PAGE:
Transient Ischaemic Attack 999 Emergency Referral (TIER): a cluster randomised feasibility trial facilitated by data linkage IJPDS (2017) Issue 1, Vol 1:326 Proceedings of the IPDLN Conference (August 2016)
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Studies demonstrate TIA patients are at risk of further TIAs, stroke and death. TIA incidence is unknown, however estimated at 35 per 100,000 people annually in the UK, costing approximately £7 billion. Many TIA patients call 999, are assessed, stabilised and conveyed to Emergency Department (ED). Rapid assessment of TIA severity and risk and intervention is emerging as the new standard for TIA care leading to alternative pathways with direct referral to specialist services. However, uncertainties exist over this new model of care.
We will develop and assess feasibility of paramedic assessment and referral of low-risk TIA patients directly to TIA clinic for early review, thus providing timely specialist review without: adverse consequences; inconvenience of ED attendance; unnecessary cost to the NHS.
This feasibility trial is designed to test the methods of a pragmatic cluster randomised trial, utilising data linkage for capturing outcome data, but with a qualitative component. To develop the treatment protocol, training and referral processes, working with clinicians/stakeholders, we will conduct:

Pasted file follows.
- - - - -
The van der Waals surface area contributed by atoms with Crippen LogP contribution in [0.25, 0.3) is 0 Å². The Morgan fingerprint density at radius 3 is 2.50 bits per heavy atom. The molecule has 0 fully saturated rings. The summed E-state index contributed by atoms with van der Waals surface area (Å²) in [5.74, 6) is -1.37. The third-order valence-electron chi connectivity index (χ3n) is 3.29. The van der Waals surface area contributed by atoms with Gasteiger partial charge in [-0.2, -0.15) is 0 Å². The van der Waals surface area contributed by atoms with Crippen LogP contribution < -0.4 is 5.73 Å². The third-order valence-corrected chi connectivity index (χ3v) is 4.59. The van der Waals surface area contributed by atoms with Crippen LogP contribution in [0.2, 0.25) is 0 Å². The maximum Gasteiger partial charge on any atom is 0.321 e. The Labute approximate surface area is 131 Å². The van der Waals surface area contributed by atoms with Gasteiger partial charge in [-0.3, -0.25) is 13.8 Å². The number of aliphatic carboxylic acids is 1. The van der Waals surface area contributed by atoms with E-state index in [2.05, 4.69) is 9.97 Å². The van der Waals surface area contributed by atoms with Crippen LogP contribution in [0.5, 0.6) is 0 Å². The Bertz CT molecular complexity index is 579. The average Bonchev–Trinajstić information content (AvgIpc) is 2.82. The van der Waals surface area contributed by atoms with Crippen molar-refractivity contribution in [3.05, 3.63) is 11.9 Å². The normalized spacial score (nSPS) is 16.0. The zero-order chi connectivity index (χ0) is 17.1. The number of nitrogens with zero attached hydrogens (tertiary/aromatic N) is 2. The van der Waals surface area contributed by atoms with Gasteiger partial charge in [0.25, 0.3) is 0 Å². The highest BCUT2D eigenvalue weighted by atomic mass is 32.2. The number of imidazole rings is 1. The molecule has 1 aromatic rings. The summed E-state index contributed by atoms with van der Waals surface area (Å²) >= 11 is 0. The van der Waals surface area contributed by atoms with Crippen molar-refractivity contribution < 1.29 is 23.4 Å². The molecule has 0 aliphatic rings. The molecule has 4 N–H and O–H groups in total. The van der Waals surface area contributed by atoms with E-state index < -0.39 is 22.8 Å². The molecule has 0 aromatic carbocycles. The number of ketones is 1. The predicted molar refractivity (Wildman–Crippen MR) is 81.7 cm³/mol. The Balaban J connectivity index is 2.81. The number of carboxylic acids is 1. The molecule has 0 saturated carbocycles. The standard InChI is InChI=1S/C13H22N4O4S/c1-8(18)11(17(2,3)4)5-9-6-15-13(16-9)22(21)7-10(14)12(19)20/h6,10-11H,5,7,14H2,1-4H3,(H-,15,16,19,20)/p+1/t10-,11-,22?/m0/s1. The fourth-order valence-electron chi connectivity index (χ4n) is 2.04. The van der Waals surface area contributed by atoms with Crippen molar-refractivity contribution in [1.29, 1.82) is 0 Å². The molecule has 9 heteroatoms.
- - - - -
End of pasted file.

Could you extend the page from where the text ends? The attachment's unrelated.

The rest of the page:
- survey across UK ambulance services to find referral pathways for low-risk TIA patients
- systematic review of TIA prehospital care
- paramedic focus groups pre-implementation
- randomise paramedics (intervention/control)
- recruit patients
- interview patients, key clinicians and service managers
- collect routine data via data linkage using the SAIL databank
- hold paramedic focus groups post-implementation
- measure uptake and compliance with treatment protocols
- validate TIA assessment tool
- analyse qualitative data
- pilot recruitment processes
- test data collection methods
- estimate key outcomes effect size to inform full trial sample size calculation
Will inform full trial development using criteria: intervention acceptability to practitioners and patients; trial design feasibility; outcome data completeness.
- If indicated, full trial conducted
- If not, but positive results - advise intervention development for immediate implementation
- If not, but negative results – advise delivery of intervention should cease.
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